Ainu people

From Academic Kids

The Ainu (pronounced eye-noo) are an ethnic group indigenous to Hokkaido, the northern part of Honshu in Northern Japan, the Kurile Islands, much of Sakhalin, and the southernmost third of the Kamchatka peninsula. The word ainu (アイヌ) means "human" in the Ainu language; Emishi, Ezo, or Yezo, (蝦夷) (the second character of which means barbarian) in old Japanese; Utari,ウタリ, (meaning "countrymen" in Ainu) is now preferred by some members. There are over 150,000 Ainu today, however the exact figure is not known as many Ainu hide their origins or in many cases are not even aware of them, their parents having kept it from them so as to protect their children from racism.

Missing image

Group of Ainu people, 1904 photograph.

Total Population
  • 50,000 people with half or more Ainu ancestry
  • 150,000 Japanese people with some Ainu ancestry
    • (some estimates on the number of Japanese with some Ainu blood range as high as 1,000,000; the exact number is unknown)
  • Pre-Japanese era: ~50,000, almost all pure Ainu
Significant Populations in:
Language Ainu is the traditional language, but today somewhere between 1% and 5% of Ainu can speak it fluently, between 5% and 10% are passive speakers or partial speakers, and about 50% of Ainu have a very basic command of the language
Related ethnic groups Modern genetics has proven they are East Asians. They are usually grouped with the non-Tungusic peoples of Sakhalin, the Amur river valley, and the Kamchatka peninsula:


The origins of the Ainu are uncertain. Although their traditional homeland has been inhabited since the end of the last ice age, it is impossible to track the movements of the peoples of Northeastern Asia until well after the beginning of the historical period. At first, contact with the Japanese people was friendly and both were equals in a trade relationship. However, eventually the Japanese started to dominate the relationship, and soon established large settlements on the outskirts of Ainu territory. As the Japanese moved north and took control over their traditional lands, the Ainu often gave up without resistance, but there was occasional resistance as exemplified in wars in 1457, 1669, and 1789, all of which were lost by the Ainu. Japanese policies became increasingly aimed at reforming the Ainu in the Meiji period, outlawing their language and restricting them to farming on government-provided plots. Ainu were also used in near-slavery conditions in the Japanese fishing industry. Japan used to call the Ainu's home island Ezo or Ezo-chi, but changed the name to Hokkaido during the Meiji Restoration.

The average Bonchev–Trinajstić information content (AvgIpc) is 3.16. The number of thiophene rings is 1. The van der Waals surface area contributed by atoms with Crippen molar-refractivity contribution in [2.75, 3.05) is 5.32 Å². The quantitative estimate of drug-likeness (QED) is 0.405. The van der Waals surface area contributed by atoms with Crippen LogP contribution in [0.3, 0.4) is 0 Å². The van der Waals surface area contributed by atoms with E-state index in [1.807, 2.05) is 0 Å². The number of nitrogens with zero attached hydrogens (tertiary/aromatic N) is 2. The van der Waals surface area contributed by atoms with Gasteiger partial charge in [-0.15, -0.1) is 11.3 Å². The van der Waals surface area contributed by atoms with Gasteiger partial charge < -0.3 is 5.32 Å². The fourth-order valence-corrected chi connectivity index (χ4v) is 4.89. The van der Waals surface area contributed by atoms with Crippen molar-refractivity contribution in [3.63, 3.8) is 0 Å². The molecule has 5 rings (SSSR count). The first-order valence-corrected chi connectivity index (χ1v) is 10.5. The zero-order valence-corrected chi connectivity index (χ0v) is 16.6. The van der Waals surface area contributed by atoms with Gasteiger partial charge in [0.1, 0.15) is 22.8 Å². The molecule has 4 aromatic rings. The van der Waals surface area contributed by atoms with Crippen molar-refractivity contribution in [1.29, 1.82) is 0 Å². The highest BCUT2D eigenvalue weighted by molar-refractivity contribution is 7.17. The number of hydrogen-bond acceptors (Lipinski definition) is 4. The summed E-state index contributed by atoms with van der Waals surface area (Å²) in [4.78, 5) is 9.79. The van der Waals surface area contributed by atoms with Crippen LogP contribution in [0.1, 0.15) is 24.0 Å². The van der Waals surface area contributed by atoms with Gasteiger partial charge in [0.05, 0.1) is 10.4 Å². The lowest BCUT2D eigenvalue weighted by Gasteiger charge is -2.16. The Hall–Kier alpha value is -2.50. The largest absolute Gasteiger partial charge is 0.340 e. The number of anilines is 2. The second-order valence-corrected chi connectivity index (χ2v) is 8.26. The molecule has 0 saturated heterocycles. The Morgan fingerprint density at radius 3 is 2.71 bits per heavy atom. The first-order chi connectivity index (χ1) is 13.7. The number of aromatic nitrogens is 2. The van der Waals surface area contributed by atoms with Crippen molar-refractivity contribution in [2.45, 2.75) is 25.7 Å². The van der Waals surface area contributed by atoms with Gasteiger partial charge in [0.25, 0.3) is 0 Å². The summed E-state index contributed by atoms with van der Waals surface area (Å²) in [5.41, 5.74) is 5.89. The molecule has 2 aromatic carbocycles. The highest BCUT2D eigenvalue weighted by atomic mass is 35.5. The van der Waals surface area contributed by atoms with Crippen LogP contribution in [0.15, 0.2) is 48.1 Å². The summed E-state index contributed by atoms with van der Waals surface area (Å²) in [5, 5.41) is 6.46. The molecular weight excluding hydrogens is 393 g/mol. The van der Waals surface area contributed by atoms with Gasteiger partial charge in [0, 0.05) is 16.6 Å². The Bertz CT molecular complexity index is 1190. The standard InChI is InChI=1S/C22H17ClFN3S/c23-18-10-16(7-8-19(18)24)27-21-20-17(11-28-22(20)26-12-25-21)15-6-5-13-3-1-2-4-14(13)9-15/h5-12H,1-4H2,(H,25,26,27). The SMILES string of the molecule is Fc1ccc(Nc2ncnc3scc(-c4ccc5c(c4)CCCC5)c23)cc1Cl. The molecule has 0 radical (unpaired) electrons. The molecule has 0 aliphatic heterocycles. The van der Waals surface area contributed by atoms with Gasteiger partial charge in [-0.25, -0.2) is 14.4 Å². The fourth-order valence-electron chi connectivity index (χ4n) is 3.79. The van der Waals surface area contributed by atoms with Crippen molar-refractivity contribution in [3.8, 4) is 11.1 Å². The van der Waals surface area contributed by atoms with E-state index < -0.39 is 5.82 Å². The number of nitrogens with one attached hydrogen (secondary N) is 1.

The Ainu are now governed by Japanese laws and judged by Japanese tribunals, but in former times their affairs were administered by hereditary chiefs, three in each village, and for administrative purposes the country was divided into three districts, Saru, Usu and Ishikari, which were under the ultimate control of Saru, though the relations between their respective inhabitants were not close and intermarriages were avoided. The functions of judge were not entrusted to these chiefs; an indefinite number of a community's members sat in judgement upon its criminals. Capital punishment did not exist, nor was imprisonment resorted to, beating being considered a sufficient and final penalty, except in the case of murder, when the nose and ears of the culprit were cut off or the tendons of his feet severed. Intermarriages between Japanese and Ainu are not infrequent, and at Sambutsu especially, on the eastern coast, many children of such marriages may be seen.

Today, many Ainu dislike like the term Ainu and prefer to identify themselves as Utari (comrade in the Ainu language). In official documents both names are used


For historical reasons (the Russo-Japanese war and World War II), nearly all Ainu live in Japan. There is, however, a small number of Ainu living on Sakhalin, most of them descendants of Sakhalin Ainu who were evicted and later returned. There is also an Ainu minority living at the southernmost area of the Kamchatka Peninsula and on the Kurile Islands. However, the only Ainu speakers remaining (besides perhaps a few partial speakers) live solely in Japan. There, they are concentrated primarily on the southern and eastern coasts of the island of Hokkaido.